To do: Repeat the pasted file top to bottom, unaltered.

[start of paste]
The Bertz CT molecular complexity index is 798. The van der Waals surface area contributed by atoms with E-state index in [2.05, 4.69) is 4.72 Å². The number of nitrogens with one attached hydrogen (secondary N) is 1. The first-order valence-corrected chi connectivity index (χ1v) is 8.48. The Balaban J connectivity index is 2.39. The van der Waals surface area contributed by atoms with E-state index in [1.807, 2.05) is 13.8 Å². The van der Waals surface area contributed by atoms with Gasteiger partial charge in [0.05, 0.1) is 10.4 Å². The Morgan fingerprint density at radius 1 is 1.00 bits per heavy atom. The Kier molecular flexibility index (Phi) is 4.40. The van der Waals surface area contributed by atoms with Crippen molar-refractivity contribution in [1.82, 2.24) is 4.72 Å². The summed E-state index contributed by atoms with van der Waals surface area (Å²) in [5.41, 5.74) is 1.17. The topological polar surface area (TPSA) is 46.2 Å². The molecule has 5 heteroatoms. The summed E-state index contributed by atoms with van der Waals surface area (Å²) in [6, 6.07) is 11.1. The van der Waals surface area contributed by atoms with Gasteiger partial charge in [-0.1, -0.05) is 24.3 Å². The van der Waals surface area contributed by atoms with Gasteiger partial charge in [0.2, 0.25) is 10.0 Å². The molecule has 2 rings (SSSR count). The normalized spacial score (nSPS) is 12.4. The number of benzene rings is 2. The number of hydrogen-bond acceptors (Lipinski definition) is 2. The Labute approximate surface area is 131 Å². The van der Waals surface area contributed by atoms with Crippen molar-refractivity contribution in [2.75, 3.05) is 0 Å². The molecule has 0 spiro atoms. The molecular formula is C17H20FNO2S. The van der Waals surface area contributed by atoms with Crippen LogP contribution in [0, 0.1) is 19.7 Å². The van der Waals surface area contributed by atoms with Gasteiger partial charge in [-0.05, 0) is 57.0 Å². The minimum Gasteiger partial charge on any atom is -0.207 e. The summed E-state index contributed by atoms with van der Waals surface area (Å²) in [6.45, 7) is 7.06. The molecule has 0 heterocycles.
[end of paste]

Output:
The Bertz CT molecular complexity index is 798. The van der Waals surface area contributed by atoms with E-state index in [2.05, 4.69) is 4.72 Å². The number of nitrogens with one attached hydrogen (secondary N) is 1. The first-order valence-corrected chi connectivity index (χ1v) is 8.48. The Balaban J connectivity index is 2.39. The van der Waals surface area contributed by atoms with E-state index in [1.807, 2.05) is 13.8 Å². The van der Waals surface area contributed by atoms with Gasteiger partial charge in [0.05, 0.1) is 10.4 Å². The Morgan fingerprint density at radius 1 is 1.00 bits per heavy atom. The Kier molecular flexibility index (Phi) is 4.40. The van der Waals surface area contributed by atoms with Crippen molar-refractivity contribution in [1.82, 2.24) is 4.72 Å². The summed E-state index contributed by atoms with van der Waals surface area (Å²) in [5.41, 5.74) is 1.17. The topological polar surface area (TPSA) is 46.2 Å². The molecule has 5 heteroatoms. The summed E-state index contributed by atoms with van der Waals surface area (Å²) in [6, 6.07) is 11.1. The van der Waals surface area contributed by atoms with Gasteiger partial charge in [-0.1, -0.05) is 24.3 Å². The van der Waals surface area contributed by atoms with Gasteiger partial charge in [0.2, 0.25) is 10.0 Å². The molecule has 2 rings (SSSR count). The normalized spacial score (nSPS) is 12.4. The number of benzene rings is 2. The number of hydrogen-bond acceptors (Lipinski definition) is 2. The Labute approximate surface area is 131 Å². The van der Waals surface area contributed by atoms with Crippen molar-refractivity contribution in [2.75, 3.05) is 0 Å². The molecule has 0 spiro atoms. The molecular formula is C17H20FNO2S. The van der Waals surface area contributed by atoms with Crippen LogP contribution in [0, 0.1) is 19.7 Å². The van der Waals surface area contributed by atoms with Gasteiger partial charge in [-0.05, 0) is 57.0 Å². The minimum Gasteiger partial charge on any atom is -0.207 e. The summed E-state index contributed by atoms with van der Waals surface area (Å²) in [6.45, 7) is 7.06. The molecule has 0 heterocycles.